I notice that no modern monoliths are listed, even when they fall into the range of the stones listed here. An example would be the 63-ton monolithic limestone columns of the Mellon Institute building. Is this something we want to intentionally exclude, or is it an oversight? If it's something we choose to intentionally exclude because it's modern, perhaps we should change the page title to "List of largest ancient monoliths in the world" or something similar? Vykk (talk) 18:48, 23 September 2010 (UTC)

10000 ton quarried but unmoved monolith from China[edit]

YangShan, from Ming Dynasty China, 1400s. Three pieces in fact. Largest one measures 12m by 16m by 30m with an estimated weight of around 16000 tons. The 2 smaller ones are estimated at 8000 and 6000 tons respectively. The 3 pieces were supposed to be stacked up on top of one another in the original design, yielding a 70m tall final structure. How the engineers were actually convinced that this was at all feasible strains credulity, but since the 'quarried but unmoved' section is sort of a celebration of vanity gone astray anyway, it would be fitting to see this monster listed.Wikidness69 (talk) 22:55, 27 June 2011 (UTC)

Added the Yangshan Quarry. -- Vmenkov (talk) 02:50, 12 September 2011 (UTC)

Added a link to the Ming Dynasty in the table. By the way congratulations, great job on the Yangshan Quarry page! Wikidness69 (talk) 22:18, 12 September 2011 (UTC)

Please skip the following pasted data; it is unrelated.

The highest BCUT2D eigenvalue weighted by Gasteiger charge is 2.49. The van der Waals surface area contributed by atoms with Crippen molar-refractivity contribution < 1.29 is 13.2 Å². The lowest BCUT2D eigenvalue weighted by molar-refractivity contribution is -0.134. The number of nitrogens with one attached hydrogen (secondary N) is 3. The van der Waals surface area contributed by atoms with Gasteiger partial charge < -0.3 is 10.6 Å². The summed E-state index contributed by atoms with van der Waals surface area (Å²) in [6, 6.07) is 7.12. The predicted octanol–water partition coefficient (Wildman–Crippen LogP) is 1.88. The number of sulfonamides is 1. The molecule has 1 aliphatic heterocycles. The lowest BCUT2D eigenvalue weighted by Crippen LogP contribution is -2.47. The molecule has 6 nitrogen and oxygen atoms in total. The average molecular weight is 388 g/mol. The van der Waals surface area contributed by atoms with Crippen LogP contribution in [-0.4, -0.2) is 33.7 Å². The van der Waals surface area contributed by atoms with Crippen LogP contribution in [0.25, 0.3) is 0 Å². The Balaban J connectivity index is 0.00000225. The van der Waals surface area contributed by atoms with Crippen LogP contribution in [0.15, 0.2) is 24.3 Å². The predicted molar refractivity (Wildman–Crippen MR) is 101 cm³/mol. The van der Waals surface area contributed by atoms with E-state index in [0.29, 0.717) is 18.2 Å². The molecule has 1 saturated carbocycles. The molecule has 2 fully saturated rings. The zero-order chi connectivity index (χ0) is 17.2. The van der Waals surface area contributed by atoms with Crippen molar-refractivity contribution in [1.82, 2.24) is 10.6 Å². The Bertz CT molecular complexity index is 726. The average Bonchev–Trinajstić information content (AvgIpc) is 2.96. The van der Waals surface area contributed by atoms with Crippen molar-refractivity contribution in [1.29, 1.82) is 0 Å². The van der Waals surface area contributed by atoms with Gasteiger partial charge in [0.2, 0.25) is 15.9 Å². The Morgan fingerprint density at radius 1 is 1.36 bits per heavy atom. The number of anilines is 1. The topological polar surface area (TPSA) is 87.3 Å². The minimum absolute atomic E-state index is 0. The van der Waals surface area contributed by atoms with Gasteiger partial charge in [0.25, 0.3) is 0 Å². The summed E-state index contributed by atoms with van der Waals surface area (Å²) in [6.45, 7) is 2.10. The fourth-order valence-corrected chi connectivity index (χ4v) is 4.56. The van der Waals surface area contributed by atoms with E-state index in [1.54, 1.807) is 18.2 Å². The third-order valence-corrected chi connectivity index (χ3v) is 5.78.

This is rather an example for immobile rock-cut architecture than a genuine monolith in the sense of this article. See below for more. Gun Powder Ma (talk) 22:41, 30 November 2013 (UTC)
I see your point that it probably wouldn't have moved even if it was completed, but it was supposed to. I also don't think it should be in "rock-cut architecture" because rock-cut architecture is not supposed to be moved. Also, you claimed to have removed it "by discussion, when you were the only one who thought so.Alexschmidt711 (talk) 17:31, 6 April 2014 (UTC)

Getting it right[edit]

I've no doubt there's a lot of interesting information in this article, but it misses the point fairly seriously by not even mentioning the largest monoliths in the world such as Uluru in central Australia. Your definition of a monolith as "a large stone which is used to ..." is patently wrong. A monolith is simply a large stone. I appreciate that the term "monolith" can be geologically a slightly ambiguous term, but if you want to exclude Uluru and many other stationary monoliths, you should change the title of the article. It is not about the largest monoliths in the world! ARBrennan 22:06, 9 October 2011 (UTC) — Preceding unsigned comment added by ARBrennan (talkcontribs)